In early 2011 NIOSH posted a blog entry commenting on the preliminary results from the National Lung Screening Trial (NLST), funded by the National Cancer Institute, that found a 20.3% reduction in deaths from lung cancer among current or former heavy smokers who were screened with low-dose helical computed tomography (CT) versus those screened by chest X-ray (CXR). On June 29, 2011, the peer-reviewed primary results from the NLST were published online in the New England Journal of Medicine. This is an update to the previous blog.1
The National Lung Screening Trial
The National Lung Screening Trial (NLST)2 was a national randomized controlled trial launched by the National Cancer Institute (NCI) in 2002 to determine whether annual screening with low-dose helical CT would lead to earlier detection and reduced mortality from lung cancer relative to screening with CXR.
In this trial 53,454 participants at high risk for lung cancer—current and former heavy smokers of at least 30 pack-years between 55 and 74 years of age—were randomly assigned to receive low-dose helical CT or chest x-ray screenings once a year for three years, and then followed for 3.5 additional years with no further screening.
Participant compliance with screening was over 90%. During the screening phase of the trial, 39.1% of the participants in the low-dose helical CT group and 16% of the participants in the chest X-ray group had at least one positive screening result, i.e., a finding suggestive of lung cancer. Of the total number of screening tests in the three rounds, 24.2% of the low-dose CT tests and 6.9% of the X-ray tests were classified as positive. Upon follow-up, 96.4% of the “positive” low-dose CT tests and 94.5% of the “positive” X-ray tests turned out to be false positives, meaning that the positive finding did not prove to be lung cancer. Lung cancer was confirmed in 3.6% of the positive screenings in the low-dose CT group and in 5.5% of the positive screenings in the X-ray group.
The diagnostic evaluations mainly consisted of further imaging: diagnostic CT, PET-CT scans and chest radiography. Invasive procedures were performed far less frequently. The rate of at least one complication after a diagnostic evaluation for a positive screening test was less than 2% for either type of screening. Among those who did have complications, 16 participants screened with low-dose helical CT (10 of whom had lung cancer) and 10 X-ray participants (all with lung cancer) died within 60 days of a follow-up invasive diagnostic procedure. It is not known whether the complications from the diagnostic procedures caused these deaths.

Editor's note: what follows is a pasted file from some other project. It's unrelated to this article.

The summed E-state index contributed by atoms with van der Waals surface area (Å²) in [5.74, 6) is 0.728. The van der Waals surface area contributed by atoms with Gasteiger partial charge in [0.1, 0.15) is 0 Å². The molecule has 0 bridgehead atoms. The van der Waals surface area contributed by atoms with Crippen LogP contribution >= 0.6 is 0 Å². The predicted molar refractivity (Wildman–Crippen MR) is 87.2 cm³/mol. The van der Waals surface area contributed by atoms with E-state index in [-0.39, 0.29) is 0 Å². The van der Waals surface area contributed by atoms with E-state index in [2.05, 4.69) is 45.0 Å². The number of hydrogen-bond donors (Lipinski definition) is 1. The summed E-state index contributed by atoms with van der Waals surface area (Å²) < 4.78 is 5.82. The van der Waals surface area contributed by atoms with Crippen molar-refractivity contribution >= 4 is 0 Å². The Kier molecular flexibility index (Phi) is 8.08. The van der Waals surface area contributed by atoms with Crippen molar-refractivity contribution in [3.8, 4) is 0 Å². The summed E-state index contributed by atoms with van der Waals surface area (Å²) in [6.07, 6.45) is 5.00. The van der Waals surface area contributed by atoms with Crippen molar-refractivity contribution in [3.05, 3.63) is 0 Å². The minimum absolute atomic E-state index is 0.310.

Lung cancer incidence per 100,000 person-years was 645 (1,060 cancers) in the low-dose helical CT group and 572 (941 cancers) in the chest X-ray group. In the low-dose CT group, 649 cancers were diagnosed after a positive screening test, 44 after a negative screening test, and 367 among participants who either missed the screening or received the diagnosis after their trial screening phase was over. In the X-ray group, 279 cancers were diagnosed after a positive screening test, 137 after a negative screening test, and 525 among participants who either missed the screening or received the diagnosis after their trial screening phase was over. In both groups, the highest percentages of screen-detected lung cancers were in early stage, and adenocarcinoma and squamous cell carcinoma were the types of lung cancer most detected by screening. Small-cell lung cancers were not detected in early stages by either screening method.
Lung cancer mortality was 247 per 100,000 person-years in the low-dose helical CT group and 309 in the chest X-ray group, representing a reduction in lung cancer mortality in the low-dose helical CT group of 20.3%. All-cause mortality (deaths due to any cause, including lung cancer) was reduced by 6.7% for those participants who underwent low-dose helical CTs compared to those who received chest X-rays.
Key Points to Consider
Lung cancer mortality is high and better survival prognosis for early stage cases makes early detection an appealing public health strategy. For years studies have been conducted to find an effective screening method; the NLST is the first randomized trial to show a significant reduction in mortality from lung cancer with low-dose CT screening. Until this trial, no screening test has been shown to reduce the risk from dying from lung cancer. However, it is important to emphasize that the data derived from the NLST were obtained from a very specific population group—individuals at high risk for developing lung cancer due to present or past heavy smoking, aged 55 to 74, and do not necessarily apply to the general population or specific populations of workers. In addition, the participants were mostly screened at major academic medical centers, staffed by experienced, well-trained radiologists and thoracic oncologists. It is unclear if results could be reproduced at different settings.